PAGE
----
And what if I had agree to be bound by something I didn’t understand? If I had then later violated any of these clauses, and been found in contempt of court, my agreement to them would have been held against me.
This is horrific. I am left to wonder if he has done this to other women who might not have had the strength to stand up to him. How many women has he attempted to browbeat in his court? Given this behavior, it might be wise to review his record.
Witnesses to this behavior include the court reporter, my lawyer, Ms. NAME REDACTED and opposing counsel, Mr. NAME REDACTED. Given that Mr. NAME REDACTED’s client directly benefited from the judge’s behavior, I question his impartiality as a witness. I do not remember if Judge Leary went off record for this part of the session, which he did at a later time.
While I am aware that he has declared his retirement, I believe that it should be hastened and pushed through at all speed. I am deeply worried that I might have to appear in front of him again, and question whether or not the rest of my case was heard and considered from an unbiased standpoint after his outburst. His behavior during our session was appalling, and that of an abusive bully. As a survivor of domestic abuse, it was massively triggering and created a hostile environment for me in his courtroom. Note that this was just a simple parenting plan discussion, not litigation. As a domestic abuse survivor, which he would know if he had read any of our affidavits, it was massively triggering and has caused great emotional distress.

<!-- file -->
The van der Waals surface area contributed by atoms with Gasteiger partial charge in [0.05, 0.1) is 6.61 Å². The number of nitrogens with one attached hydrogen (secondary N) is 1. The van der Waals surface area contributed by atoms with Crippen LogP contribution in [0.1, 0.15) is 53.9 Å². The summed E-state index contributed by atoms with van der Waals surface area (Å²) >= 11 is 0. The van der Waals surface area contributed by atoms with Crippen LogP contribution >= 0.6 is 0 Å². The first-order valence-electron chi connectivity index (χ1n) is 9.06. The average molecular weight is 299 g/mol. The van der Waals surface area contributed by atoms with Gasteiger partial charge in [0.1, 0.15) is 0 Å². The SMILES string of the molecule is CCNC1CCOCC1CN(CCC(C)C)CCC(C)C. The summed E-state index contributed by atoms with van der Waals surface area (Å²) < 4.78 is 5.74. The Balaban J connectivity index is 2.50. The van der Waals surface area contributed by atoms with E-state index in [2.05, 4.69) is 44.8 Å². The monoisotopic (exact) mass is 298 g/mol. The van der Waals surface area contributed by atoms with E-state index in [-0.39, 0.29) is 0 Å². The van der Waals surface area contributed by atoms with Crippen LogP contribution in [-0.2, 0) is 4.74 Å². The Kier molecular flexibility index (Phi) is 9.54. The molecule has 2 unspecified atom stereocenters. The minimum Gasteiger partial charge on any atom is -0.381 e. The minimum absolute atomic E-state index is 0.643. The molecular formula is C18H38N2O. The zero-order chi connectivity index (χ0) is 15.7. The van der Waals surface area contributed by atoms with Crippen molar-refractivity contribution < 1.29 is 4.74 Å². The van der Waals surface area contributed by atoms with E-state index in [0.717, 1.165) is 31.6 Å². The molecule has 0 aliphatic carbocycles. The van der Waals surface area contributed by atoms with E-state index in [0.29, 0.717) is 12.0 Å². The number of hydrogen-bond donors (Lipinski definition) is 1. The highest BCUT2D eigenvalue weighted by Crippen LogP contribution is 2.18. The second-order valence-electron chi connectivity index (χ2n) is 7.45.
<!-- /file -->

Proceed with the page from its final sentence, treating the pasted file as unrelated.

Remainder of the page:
I will be posting this letter publicly on my blog and elsewhere. I look forward to hearing how you plan on taking action. While he is retiring, if this behavior is not publicly condemned and put in check, others in the legal system may think that they are free to act in the same manner. To use their position to browbeat and bully women who appear before them and to treat us as if we are not equal in the eyes of the law.
I do not understand why this behavior is acceptable in a court of law and permissible by a representative of the State of Minnesota.
I am still processing everything that happened that day. The Judge's obvious dislike of a woman who didn't simply go along. My firm belief that it influenced some of his later decisions. And I'm thinking through the deeper implications.
What if I’d been a woman of color, already demoralized and beaten down by this system? What if I hadn’t been able to play respectability politics to the extent that I can - with my diamond earrings, expensive suit and fancy heels? I was leaning on every ounce of my white privilege in that courtroom, and I shudder to think of how the situation might have gone for a woman without my resources.
Which is why I’m raising my voice, mailed that letter to the State’s Board on Judicial Standards, and am taking the risk of angering a judge who has already shown he will hold it against me by writing this piece. It’s not enough for our voices to be heard through hashtags and articles. They must be heard and given equal weight in the courts of law where so much of our lives are still decided for us by men.
If you, too, have encountered sexism in the legal system, please speak up. Let me know. Add comments on my Facebook post and elsewhere. I am collecting specific examples. If we do not agitate to bring about change, our lives and our children's lives will continue to suffer.